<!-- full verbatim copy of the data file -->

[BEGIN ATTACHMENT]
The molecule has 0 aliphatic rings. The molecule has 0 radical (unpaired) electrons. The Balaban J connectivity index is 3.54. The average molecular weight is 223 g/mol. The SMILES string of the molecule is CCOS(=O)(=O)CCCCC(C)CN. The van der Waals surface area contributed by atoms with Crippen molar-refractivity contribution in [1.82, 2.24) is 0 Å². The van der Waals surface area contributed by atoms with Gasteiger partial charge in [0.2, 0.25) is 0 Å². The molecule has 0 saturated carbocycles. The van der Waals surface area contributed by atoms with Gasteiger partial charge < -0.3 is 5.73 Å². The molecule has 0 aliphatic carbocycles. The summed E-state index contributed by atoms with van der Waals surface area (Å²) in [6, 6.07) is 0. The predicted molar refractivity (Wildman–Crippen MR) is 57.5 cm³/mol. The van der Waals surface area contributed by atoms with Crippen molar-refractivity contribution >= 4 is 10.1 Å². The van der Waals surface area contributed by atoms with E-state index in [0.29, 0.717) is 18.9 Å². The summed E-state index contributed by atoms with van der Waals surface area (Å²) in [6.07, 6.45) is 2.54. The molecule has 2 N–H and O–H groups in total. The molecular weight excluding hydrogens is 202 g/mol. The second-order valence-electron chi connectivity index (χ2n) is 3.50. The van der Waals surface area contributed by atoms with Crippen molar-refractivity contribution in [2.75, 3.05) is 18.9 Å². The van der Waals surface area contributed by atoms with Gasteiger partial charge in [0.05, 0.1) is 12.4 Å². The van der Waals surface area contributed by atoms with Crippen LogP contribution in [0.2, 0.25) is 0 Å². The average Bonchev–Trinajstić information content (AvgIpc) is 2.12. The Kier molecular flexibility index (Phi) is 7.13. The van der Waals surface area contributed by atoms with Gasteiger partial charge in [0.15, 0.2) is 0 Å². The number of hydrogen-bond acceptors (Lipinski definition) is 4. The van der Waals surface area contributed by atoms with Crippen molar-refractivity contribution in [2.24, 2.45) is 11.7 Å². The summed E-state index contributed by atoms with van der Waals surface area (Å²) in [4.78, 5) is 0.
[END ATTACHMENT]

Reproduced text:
The molecule has 0 aliphatic rings. The molecule has 0 radical (unpaired) electrons. The Balaban J connectivity index is 3.54. The average molecular weight is 223 g/mol. The SMILES string of the molecule is CCOS(=O)(=O)CCCCC(C)CN. The van der Waals surface area contributed by atoms with Crippen molar-refractivity contribution in [1.82, 2.24) is 0 Å². The van der Waals surface area contributed by atoms with Gasteiger partial charge in [0.2, 0.25) is 0 Å². The molecule has 0 saturated carbocycles. The van der Waals surface area contributed by atoms with Gasteiger partial charge < -0.3 is 5.73 Å². The molecule has 0 aliphatic carbocycles. The summed E-state index contributed by atoms with van der Waals surface area (Å²) in [6, 6.07) is 0. The predicted molar refractivity (Wildman–Crippen MR) is 57.5 cm³/mol. The van der Waals surface area contributed by atoms with Crippen molar-refractivity contribution >= 4 is 10.1 Å². The van der Waals surface area contributed by atoms with E-state index in [0.29, 0.717) is 18.9 Å². The summed E-state index contributed by atoms with van der Waals surface area (Å²) in [6.07, 6.45) is 2.54. The molecule has 2 N–H and O–H groups in total. The molecular weight excluding hydrogens is 202 g/mol. The second-order valence-electron chi connectivity index (χ2n) is 3.50. The van der Waals surface area contributed by atoms with Crippen molar-refractivity contribution in [2.75, 3.05) is 18.9 Å². The van der Waals surface area contributed by atoms with Gasteiger partial charge in [0.05, 0.1) is 12.4 Å². The van der Waals surface area contributed by atoms with Crippen LogP contribution in [0.2, 0.25) is 0 Å². The average Bonchev–Trinajstić information content (AvgIpc) is 2.12. The Kier molecular flexibility index (Phi) is 7.13. The van der Waals surface area contributed by atoms with Gasteiger partial charge in [0.15, 0.2) is 0 Å². The number of hydrogen-bond acceptors (Lipinski definition) is 4. The van der Waals surface area contributed by atoms with Crippen molar-refractivity contribution in [2.24, 2.45) is 11.7 Å². The summed E-state index contributed by atoms with van der Waals surface area (Å²) in [4.78, 5) is 0.